1. It goes without saying Finch will respond to the accusations of lawless behavior by offering some sort of baffling answer that “We did everything aboveboard.” Yeah, right.

      Will someone notify the SEEC about these developments?

  2. The Pleasure Beach Pier will be the focus of the Sept 27 program. Some say give the mayor credit for getting funds and doing something in the right direction, others say you can’t actually go to Pleasure Beach anyway.

    There should be a public forum for discussion of these issues. Like what’s next when the boat building company moves out. What about getting the NRZ or city council to reach out locally to raise awareness in the various districts? And maybe let’s have a regular monthly electronic town hall meeting to reach more people.

    After all, what is the attendance for the many meetings the mayor has?

    For example, the mayor meets next Tuesday for the “Bridgeport Regional Sustainability Summit” with various community groups and some big people, and this is important stuff. Probably will get short short CT Post mention. Why not have meetings on live TV? Or create short media clips and go viral with highlights?

    And we have a lot of studies and out-of-town consultants. And reports sitting on shelves.

    Like take this one … the Parks Master Plan Survey review was a good idea, but broadcast of the meeting on TV had terrible audio so it was a waste to film and broadcast it. Hope no one got paid for that! For just $150 for a sound man, they could have made this major event available to the residents of the PARK city for the PARK survey.

    By the way, you can’t actually submit the survey anyway because it stops at question number 7 after several attempts and there is no contact support email. Very pretty map though and nice drag feature, though I won’t be counted.

    Here is what the city site says: “The City of Bridgeport and Mayor Bill Finch are undertaking a Parks Master Plan Process that includes a community survey to gather feedback about how Bridgeport residents and visitors use the park system, recreation programs, and neighborhood open spaces. The survey is available as an interactive survey (click here or on the image below) and as a printable pdf (click here). The web survey may be submitted directly online, and the print version can be mailed, or returned to City Hall.” I would have been the 192nd person to submit.

    1. If Bill Finch ever follows through on one of his promises and actually produces results I think I’d shake his hand and give him a Daniel Webster cigar …

  3. I already voted for change today as I cast by absentee ballot today for Foster and also voted for her entire ticket. Let’s see what the outcome will be Sept 27. I voted already and it feels good to vote for change today.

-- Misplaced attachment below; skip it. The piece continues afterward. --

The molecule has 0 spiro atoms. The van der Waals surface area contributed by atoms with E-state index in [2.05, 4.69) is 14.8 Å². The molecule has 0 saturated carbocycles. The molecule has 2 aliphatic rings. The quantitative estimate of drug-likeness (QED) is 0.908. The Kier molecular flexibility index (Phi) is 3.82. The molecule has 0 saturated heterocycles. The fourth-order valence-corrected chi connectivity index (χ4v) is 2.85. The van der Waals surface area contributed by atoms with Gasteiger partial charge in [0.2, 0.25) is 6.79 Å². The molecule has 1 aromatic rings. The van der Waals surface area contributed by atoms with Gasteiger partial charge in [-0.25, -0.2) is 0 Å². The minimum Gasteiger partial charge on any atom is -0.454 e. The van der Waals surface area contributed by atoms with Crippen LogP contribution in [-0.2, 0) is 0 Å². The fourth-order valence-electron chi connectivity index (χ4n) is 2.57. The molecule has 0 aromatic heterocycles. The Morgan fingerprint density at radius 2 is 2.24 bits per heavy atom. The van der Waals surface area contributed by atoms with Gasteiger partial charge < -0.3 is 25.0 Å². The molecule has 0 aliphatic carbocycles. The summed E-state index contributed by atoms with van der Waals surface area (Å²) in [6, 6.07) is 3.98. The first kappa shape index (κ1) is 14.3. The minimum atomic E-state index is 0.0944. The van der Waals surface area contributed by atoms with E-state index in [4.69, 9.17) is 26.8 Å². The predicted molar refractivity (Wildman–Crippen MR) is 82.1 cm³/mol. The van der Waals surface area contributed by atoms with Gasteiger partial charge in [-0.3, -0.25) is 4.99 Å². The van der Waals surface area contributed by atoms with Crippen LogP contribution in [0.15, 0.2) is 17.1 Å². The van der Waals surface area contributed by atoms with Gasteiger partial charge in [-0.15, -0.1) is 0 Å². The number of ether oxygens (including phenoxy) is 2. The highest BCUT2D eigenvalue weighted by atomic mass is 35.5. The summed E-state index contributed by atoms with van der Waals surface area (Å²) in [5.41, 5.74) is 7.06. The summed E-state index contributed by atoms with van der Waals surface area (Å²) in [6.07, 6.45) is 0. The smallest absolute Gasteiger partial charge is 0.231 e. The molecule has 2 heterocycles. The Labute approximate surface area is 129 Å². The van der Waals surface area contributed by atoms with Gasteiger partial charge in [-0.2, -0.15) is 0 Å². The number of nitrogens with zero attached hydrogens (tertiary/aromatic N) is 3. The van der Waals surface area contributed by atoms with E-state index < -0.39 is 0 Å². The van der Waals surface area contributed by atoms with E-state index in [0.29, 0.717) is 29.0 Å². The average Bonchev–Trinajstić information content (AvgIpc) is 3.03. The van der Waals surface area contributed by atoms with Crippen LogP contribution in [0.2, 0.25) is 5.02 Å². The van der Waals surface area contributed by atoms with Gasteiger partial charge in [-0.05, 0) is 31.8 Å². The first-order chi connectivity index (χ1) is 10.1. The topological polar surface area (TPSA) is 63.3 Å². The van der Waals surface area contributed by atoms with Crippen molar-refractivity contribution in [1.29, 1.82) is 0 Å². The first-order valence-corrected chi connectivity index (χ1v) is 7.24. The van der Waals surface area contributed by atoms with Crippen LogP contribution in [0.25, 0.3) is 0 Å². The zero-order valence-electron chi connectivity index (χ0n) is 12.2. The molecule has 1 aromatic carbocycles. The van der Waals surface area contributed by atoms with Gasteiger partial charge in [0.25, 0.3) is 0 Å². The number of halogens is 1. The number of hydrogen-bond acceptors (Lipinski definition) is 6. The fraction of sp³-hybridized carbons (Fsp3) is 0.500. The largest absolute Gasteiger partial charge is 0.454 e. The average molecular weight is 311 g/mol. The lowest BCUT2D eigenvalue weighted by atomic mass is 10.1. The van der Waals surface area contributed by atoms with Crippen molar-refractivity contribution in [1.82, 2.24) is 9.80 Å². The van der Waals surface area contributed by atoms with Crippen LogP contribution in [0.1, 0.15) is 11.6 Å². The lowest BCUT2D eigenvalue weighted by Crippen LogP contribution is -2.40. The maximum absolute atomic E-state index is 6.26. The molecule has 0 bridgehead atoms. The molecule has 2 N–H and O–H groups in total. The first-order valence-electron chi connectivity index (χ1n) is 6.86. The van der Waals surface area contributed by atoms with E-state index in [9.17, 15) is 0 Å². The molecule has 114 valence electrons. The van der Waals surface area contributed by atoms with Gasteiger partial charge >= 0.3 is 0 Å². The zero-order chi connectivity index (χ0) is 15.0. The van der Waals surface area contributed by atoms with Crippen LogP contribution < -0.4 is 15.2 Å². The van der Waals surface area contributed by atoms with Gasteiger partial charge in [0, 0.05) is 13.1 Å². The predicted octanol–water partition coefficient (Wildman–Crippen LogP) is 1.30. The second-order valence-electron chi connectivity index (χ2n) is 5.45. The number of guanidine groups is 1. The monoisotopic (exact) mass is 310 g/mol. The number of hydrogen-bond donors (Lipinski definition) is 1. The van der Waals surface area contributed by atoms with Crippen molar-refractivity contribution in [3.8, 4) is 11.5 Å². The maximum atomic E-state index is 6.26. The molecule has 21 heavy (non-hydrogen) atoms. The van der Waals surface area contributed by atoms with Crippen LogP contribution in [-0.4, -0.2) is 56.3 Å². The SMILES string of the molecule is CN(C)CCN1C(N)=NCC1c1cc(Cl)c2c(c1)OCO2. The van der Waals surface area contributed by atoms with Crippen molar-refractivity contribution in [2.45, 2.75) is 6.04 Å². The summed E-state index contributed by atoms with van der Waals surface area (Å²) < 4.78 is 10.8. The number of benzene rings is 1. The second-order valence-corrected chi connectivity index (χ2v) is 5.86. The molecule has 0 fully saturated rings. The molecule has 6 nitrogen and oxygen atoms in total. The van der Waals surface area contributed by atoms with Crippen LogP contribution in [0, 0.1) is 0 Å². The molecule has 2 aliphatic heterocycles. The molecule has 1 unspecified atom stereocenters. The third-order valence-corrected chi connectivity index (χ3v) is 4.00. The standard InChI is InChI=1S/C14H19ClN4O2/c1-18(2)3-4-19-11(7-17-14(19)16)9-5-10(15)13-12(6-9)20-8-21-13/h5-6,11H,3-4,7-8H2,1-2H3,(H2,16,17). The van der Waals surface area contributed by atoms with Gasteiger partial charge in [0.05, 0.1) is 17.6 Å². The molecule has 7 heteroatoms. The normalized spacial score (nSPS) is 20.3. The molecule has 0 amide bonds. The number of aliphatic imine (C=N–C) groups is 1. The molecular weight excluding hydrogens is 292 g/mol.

4. File under: “Making It Up, Wish I were” … I was driving back from an appointment today and passed by Mt. Grove Cemetery. At the light, I noticed a USPS truck driving through the grounds, and thought: “AHA! Probably delivering absentee ballots to the dead … HAHAHA … ha … ha … er … um … oh …”

    Would Santa Ayala be Thing in this analogy … a big hand snatching away our votes and scurrying off into her box?

    1. Santa Ayala’s unlawful grip on the electoral process in Bridgeport is rapidly coming to an end:

      Judge Bellis is beyond Mario Testa’s influence. She ruled on the side of democracy and scolded Santa Ayala for her irresponsible and unethical behavior and will most likely do it again. Note that Arthur Laske III, the deputy city attorney representing Ayala, had no comment.

  5. And in a new development … the battle over minority contracting is heating up. Josh Grant’s letter to the editor today was surprising as he’s made it clear he is not a Finch fan … but seeing this just posted to, it’s clear the target of his letter isn’t going to sit quietly by without a response:

    It’s true Fabrizi got the minority contracting disparity study done and was in the process of implementing the ordinance when he imploded … and everyone knows the majority of the money Finch claims went to minority contractors under his administration is thanks to the ONE school he is responsible for building–the Discovery school–(not the five he’s claiming that were actually started by Fabrizi).

    Good job Mr. Cooper!